imageAbout a quarter of the way through Defenders, Oliver Bowen – a CIA operative – is transported in a submarine to a secret base on Easter Island. There he’s introduced to the Defenders, genetically engineered super soldiers, seventeen foot tall with three legs and a mastery of tactics who have been born and bred to save humanity from an invading force of starfish shaped aliens. The Luytens (those would be the aliens) began their invasion of Earth a few years previously and due to their technological dominance, and a happy knack of reading the mind of any human within an eight mile radius, they’ve been winning the war. Since their arrival, an estimated three billion or so people have been killed. The Defenders are seen as humanities only chance for survival. Not only are they tall and fast and experts in military strategy, the Defenders also lack serotonin, the key neurotransmitter that allows the Luytens to know what we’re thinking.

It’s an intriguing enough set-up and McIntosh does an excellent job in treating the war between humanity and the Luytens as more a slaughter than a fair fight between two equal forces. There’s a number of harrowing moments where we see the starfish in action, killing soldiers and civilians alike just because they can predict exactly what that person intends to do.  In particular, there’s one frightening scene where thousands of people, evacuating Atlanta, become sitting ducks for the Luytens on the highway leading out of town.  As our hero, Lila, and her father run for their lives, we are provided with a glimpse of the massacre as people are burnt to a crisp, stuck in their vehicles.

But the moment Oliver is introduced to the Defenders, the moment he is told that they have been engineered to hate and kill Luytens, I knew exactly where the novel was headed. I knew (and this is a spoiler) that the Defenders would beat the Luytens. I knew that the Defenders, bred only for war, would eventually turn on their creators. And I knew that humanity would ally with the remaining Luytens (because I was sure some would survive) and find a way to stop the Defenders. And because I could see the entire book mapped out in front of me, any of the tension, horror and tragedy McIntosh had created in the first quarter of the novel was lost.

So why did I keep reading? Partly because McIntosh keeps the chapters nice and short and the action – as predictable as it is – moves at a pace. And partly because I was hoping that McIntosh would do something surprising with the narrative. And there’s a suggestion, at least in the second part of the novel, that McIntosh is aiming for something more than just the creation turning on the creator trope. Specifically, after the Defenders beat the Luytens and they surrender, the Defenders request a home of their own. Hilariously, they want Australia and the Alliance (a wartime UN) decide to agree to that request. (Yes, us Aussies get sent to the wilds of Canada). 15 years later, an envoy of diplomats are sent to Australia, on invitation from the Defenders, to discuss relationships moving forward. And this is where I thought McIntosh would move in a different direction, because we get to see the culture that the Defenders have created for themselves since the war with the Luytens. It’s really good stuff, and there’s some genuine insights to the Defender’s make-up as they struggle with high culture at the same time hoping, wishing, that their creators will admire what they’ve achieved.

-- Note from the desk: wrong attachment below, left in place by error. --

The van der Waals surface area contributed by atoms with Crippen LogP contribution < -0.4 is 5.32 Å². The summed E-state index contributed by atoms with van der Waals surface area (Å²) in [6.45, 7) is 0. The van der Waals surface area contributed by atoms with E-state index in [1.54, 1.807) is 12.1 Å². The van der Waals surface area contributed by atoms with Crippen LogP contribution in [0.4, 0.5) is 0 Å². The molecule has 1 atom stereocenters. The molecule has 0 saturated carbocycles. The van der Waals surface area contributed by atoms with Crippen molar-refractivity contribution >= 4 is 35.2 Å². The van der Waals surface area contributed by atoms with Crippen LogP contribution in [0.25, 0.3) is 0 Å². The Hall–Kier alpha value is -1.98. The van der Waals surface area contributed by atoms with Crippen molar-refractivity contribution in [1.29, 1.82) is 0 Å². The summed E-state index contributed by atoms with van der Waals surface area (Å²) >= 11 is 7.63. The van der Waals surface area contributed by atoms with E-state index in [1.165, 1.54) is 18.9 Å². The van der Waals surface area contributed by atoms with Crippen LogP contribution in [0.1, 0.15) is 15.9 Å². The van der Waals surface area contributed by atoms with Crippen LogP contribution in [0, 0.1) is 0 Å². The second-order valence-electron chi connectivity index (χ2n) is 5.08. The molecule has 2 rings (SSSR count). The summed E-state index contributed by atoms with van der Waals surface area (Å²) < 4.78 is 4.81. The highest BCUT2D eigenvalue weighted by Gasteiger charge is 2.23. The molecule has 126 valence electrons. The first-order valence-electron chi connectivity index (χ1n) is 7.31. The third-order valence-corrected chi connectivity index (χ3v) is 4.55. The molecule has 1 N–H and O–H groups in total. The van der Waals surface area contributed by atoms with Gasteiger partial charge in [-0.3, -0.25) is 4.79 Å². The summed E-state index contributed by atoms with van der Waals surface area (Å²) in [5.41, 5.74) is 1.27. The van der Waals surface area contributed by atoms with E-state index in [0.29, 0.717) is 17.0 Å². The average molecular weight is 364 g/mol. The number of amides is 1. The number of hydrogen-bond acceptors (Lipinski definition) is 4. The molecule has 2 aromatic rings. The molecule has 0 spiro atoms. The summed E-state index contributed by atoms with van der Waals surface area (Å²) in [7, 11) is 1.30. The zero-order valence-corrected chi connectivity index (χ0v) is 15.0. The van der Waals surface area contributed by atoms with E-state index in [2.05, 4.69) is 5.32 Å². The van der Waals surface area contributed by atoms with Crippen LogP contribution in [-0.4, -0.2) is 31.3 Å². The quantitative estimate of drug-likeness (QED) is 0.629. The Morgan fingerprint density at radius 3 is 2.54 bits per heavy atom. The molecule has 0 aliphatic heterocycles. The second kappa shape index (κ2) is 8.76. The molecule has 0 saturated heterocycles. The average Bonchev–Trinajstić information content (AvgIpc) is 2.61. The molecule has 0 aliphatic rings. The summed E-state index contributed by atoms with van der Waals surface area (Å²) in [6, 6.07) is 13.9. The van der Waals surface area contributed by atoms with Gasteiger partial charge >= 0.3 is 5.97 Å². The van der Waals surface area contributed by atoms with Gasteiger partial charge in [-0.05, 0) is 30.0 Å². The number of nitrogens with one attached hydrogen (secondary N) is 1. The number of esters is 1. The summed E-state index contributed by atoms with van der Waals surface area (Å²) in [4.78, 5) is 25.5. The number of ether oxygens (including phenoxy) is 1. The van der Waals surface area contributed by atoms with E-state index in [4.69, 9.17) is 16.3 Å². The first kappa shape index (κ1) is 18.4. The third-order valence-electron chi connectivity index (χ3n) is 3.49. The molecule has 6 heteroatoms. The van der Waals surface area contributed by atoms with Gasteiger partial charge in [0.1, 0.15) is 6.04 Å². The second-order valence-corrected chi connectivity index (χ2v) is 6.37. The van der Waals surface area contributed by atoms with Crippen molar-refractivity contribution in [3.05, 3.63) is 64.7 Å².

But then things turn to shit and we’re back to widespread destruction and slaughter as the Defenders – spurned by their creators – take revenge on humanity. The last half of the novel is death, death and more death as our heroes fight, escape, nearly die and run away from the Defenders only to eventually join with the Luytens in a desperate bid to fight back.

I know you should only review the book you were given, not the book you wanted, but I can’t help but feel that McIntosh took the easy way out in terms of plot and narrative. The death of billions becomes a statistic rather than a tragedy and the plight of his characters (Lila, Oliver, Kai and Dominique), all flawed and broken given they’re all survivors of the war with the Lutyens, isn’t enough to elevate the book beyond it’s very predictable and basic trappings. There are some great moments in this novel and a promise of something different. Unfortunately it never eventuates.